I was asked today why we keep Montessorium in South Dakota. I didn’t really have an answer prepared to meet the enthusiasm of the question.
I think the answer - to why we want to stay where we are or why others chose to stay in their communities - is much simpler than we often make it.
Building a community is something like a concerted effort towards a shared sense of the betterment of the people in the place in which they find themselves.
Maybe that’s already too complicated.
Building a community is an ongoing dialogue between many different things: people, places, the environment in which they find themselves, institutions, and a multitude of other, less established, but just-as-present influences.
Building has everything to do with attitude.
How we approach things is just as important as us approaching things. Maybe it's a question of desire - of the feeling we have towards what we want to approach.
I'm not trying to make it feel as complicated as it sounds.
The phrase “building a community” is already too prescriptive for what it takes to build things together - especially shared spaces. With the right conditions, I think things can be more organic than they might seem.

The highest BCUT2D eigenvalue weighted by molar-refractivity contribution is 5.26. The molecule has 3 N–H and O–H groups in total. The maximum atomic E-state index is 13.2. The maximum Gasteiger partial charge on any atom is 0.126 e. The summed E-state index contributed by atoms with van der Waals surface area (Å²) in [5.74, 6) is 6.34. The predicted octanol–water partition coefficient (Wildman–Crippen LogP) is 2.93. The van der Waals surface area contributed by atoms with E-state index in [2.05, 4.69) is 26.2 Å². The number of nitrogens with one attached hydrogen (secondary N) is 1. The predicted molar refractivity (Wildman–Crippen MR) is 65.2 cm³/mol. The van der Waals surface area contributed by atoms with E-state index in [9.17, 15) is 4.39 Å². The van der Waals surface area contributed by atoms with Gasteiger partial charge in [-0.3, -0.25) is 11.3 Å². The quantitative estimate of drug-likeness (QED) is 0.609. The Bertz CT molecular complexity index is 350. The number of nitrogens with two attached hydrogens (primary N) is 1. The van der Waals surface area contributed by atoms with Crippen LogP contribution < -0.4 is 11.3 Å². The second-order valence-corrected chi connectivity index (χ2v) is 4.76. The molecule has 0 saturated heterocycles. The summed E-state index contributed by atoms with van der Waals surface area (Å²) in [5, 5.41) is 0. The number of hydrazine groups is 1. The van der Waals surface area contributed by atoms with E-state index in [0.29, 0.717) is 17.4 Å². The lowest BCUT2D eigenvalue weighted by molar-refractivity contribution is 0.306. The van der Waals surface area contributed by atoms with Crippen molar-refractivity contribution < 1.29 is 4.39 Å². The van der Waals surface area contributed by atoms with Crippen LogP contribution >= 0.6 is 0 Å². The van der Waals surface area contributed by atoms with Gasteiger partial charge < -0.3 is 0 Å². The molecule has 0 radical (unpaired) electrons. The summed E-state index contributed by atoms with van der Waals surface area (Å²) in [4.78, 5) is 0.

That's the rub.
I have the feeling that learning how to engage discoveries no less than hardships - with a certain openness and willingness - is more agile than imposed.
At least, it could be.
Maybe "community" is just about the people. About working together. Having the opportunity to grow with people you come to respect - maybe even love.
Recognizing that I'm lucky enough to be a part of the conversation - in an incredible "people-place-environment-building-space" - is where I always get tripped up.
I love where I live.